Another pendant, an engraved silver case about 2.2 inches in diameter, can be opened on one side to reveal a gilded bas-relief of the Virgin of Copacabana, one of myriad representations of the Virgin Mary revered in Latin America. Beneath the lid on the reverse is an image of St. Rose of Lima, the first person born in the New World to be canonized as a saint.

Ms. Egan said the piece was made in Peru in the 1600s, its images molded from a homemade paste of mashed potatoes, a sticky liquid such as peach juice, “and probably plaster and who knows what else.”

“People are making something that’s very important to them,” she said, “but out of what they have at hand.”

From the early days of the conquest, the Spanish were impressed by the Aztec artisans’ craftsmanship. In her “Forgotten Jewels” book, Ms. Egan quoted from a letter that Hernán Cortés wrote to King Charles V of Spain while the conquistador was consolidating control over the Mexica/Aztec empire.

Cortés reported that he had asked Moctezuma, the Aztec emperor, to have his artisans test their skills on Spanish-style art, and the emperor had “ordered them to make in gold such things as holy images, crucifixes, medals, jewelry and necklaces, and many other of our things and they did it as perfectly as we could explain these things to them.”

The book included a portrait of Cortés wearing a relicario on his shoulder.

The first time Ms. Egan came across relicarios was in the 1970s in an antique store in Lima, Peru. The dealer, she said, told her she was buying two-sided miniature 18th-century paintings set in silver bezels, but Ms. Egan later learned they were fakes.

Still, she credited the dealer with sparking what she described as “an abiding interest” in relicarios. Once or twice a year, when she went to Latin America on buying trips for her store, Ms. Egan would supplement the long hours of library research she was doing back home by quizzing local artisans, historians, museum curators, dealers and any other experts she could find.

Ms. Egan grew up in a Catholic family in Wisconsin, but she left the church while she was a university student in Mexico City. She still went on to immerse herself in the religious imagery of relicarios “because they’re so beautiful,” she said, adding that she understood “why they were important to people, why people would put such incredible artistic endeavor into creating them.”

For many people, she said, relicarios were amulets protecting them from harm, or comforts in times of difficulty. On a more worldly level, wearing a relicario could be a way to flaunt both faith and success, since religious ornaments were exempt from so-called sumptuary laws, regulating ostentatious displays of wealth.

And in some cases, a relicario may have served as a kind of cover during the Spanish Inquisition, Ms. Egan said.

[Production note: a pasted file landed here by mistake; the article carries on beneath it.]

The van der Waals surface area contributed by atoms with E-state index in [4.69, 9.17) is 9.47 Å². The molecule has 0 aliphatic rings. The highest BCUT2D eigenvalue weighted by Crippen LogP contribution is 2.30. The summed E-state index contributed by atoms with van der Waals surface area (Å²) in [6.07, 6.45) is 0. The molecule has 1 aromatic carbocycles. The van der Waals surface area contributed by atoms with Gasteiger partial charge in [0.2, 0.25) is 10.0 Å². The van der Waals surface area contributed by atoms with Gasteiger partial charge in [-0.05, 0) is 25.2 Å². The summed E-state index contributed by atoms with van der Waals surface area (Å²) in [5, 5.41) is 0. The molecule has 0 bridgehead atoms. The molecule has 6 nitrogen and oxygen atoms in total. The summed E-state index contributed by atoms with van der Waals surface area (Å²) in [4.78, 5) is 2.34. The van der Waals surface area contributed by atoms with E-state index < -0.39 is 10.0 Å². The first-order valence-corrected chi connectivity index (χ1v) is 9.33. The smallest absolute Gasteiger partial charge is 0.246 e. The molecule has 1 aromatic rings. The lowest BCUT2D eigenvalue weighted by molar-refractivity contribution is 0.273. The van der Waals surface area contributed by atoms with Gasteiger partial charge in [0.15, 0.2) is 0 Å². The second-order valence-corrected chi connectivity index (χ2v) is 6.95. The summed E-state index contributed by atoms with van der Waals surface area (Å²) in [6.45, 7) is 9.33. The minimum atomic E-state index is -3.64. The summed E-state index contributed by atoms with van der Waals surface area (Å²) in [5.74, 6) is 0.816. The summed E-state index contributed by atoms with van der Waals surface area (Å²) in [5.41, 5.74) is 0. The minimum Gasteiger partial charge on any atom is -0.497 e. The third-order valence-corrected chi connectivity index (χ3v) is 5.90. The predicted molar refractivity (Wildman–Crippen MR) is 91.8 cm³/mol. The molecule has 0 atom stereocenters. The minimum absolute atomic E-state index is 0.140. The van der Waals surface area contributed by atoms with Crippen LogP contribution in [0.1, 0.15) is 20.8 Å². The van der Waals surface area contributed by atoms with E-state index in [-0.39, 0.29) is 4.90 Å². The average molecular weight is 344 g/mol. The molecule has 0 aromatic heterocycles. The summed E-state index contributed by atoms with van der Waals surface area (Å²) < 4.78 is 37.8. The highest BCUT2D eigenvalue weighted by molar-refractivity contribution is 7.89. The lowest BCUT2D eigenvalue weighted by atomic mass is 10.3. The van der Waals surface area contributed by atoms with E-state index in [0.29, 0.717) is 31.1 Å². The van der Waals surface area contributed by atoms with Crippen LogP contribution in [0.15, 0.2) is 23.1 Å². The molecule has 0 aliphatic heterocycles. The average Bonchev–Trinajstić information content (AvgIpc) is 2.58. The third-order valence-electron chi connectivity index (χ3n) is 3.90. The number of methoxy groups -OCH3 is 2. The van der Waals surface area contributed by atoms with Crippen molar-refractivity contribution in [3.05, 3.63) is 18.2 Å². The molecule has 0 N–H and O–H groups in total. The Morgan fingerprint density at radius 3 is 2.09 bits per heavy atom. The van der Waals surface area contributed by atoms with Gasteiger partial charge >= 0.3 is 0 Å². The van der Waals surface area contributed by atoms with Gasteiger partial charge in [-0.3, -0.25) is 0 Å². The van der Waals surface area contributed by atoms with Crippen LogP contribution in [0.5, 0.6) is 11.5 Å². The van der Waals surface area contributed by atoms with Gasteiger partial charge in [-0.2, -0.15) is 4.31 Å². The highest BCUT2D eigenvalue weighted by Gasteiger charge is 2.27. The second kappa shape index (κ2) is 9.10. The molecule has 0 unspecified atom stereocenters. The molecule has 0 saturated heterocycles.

In her most recent book, she described a relicario (not in her collection) from the Viceroyalty of New Spain — a vast Spanish territory that included modern-day Mexico — that had a card inside “inscribed with signs of the kabbalah and Hebrew writing that may have been deliberately hidden in the space between two Catholic images.”

Relicarios began to fall out of favor in Latin America in the late 18th and early 19th centuries, Ms. Egan noted, in part because of anticlerical sentiments and a growing independence movement, though, she added, the tradition lasted longer around popular religious pilgrimage sites.

Bernadette Rodríguez-Caraveo, a silversmith in New Mexico, has long had a front-row seat to Ms. Egan’s collection: She worked at Pachamama years ago, before beginning a 30-year career teaching ceramics and jewelry making. She now manages both the store and the event space at Casa Perea.

Many of the old relicarios are examples of meticulous craftsmanship, she said: Without access to modern tools or art supply stores, the artisans often managed to fit pieces together perfectly, with no visible solder lines. “It’s amazing to me that they did such beautiful, beautiful work, and such fine work,” she said.

Generally, the artisan who did the painting or carving was not the same person who made the bezel, she said, and so “some of the painting isn’t that great, but the silver work is — and vice versa.”

Ms. Rodríguez-Caraveo, 67, said she had made her own versions of relicarios, inspired in part by Ms. Egan’s collection and by her own experience being raised by her paternal grandparents in Santa Fe, N.M.

They had a simple relicario-style pendant, she said — a black-and-white printed image of the Virgin of Guadalupe, set in a small tin frame — which was usually kept in her grandfather’s pocket or in the box that held her grandmother’s rosary.

Her own relicarios have ranged from the religious to the playful. Most recently, she has custom-made silver pendants that capture figures, scenes or symbols close to the wearer’s heart or that tell a story.

“To me, a relicario is something you hold sacred,” she said.

As for Ms. Egan, she said she was no longer looking for relicarios, though she immediately added that she would buy one “if it tells me something.”

She spoke wistfully about one particularly fine piece she used to have, then seemed to convince herself that she had done the right thing by selling it to a santero, an artisan who crafts images of saints.

“He is serious, a serious Catholic,” she said, “so it’s in the right place.”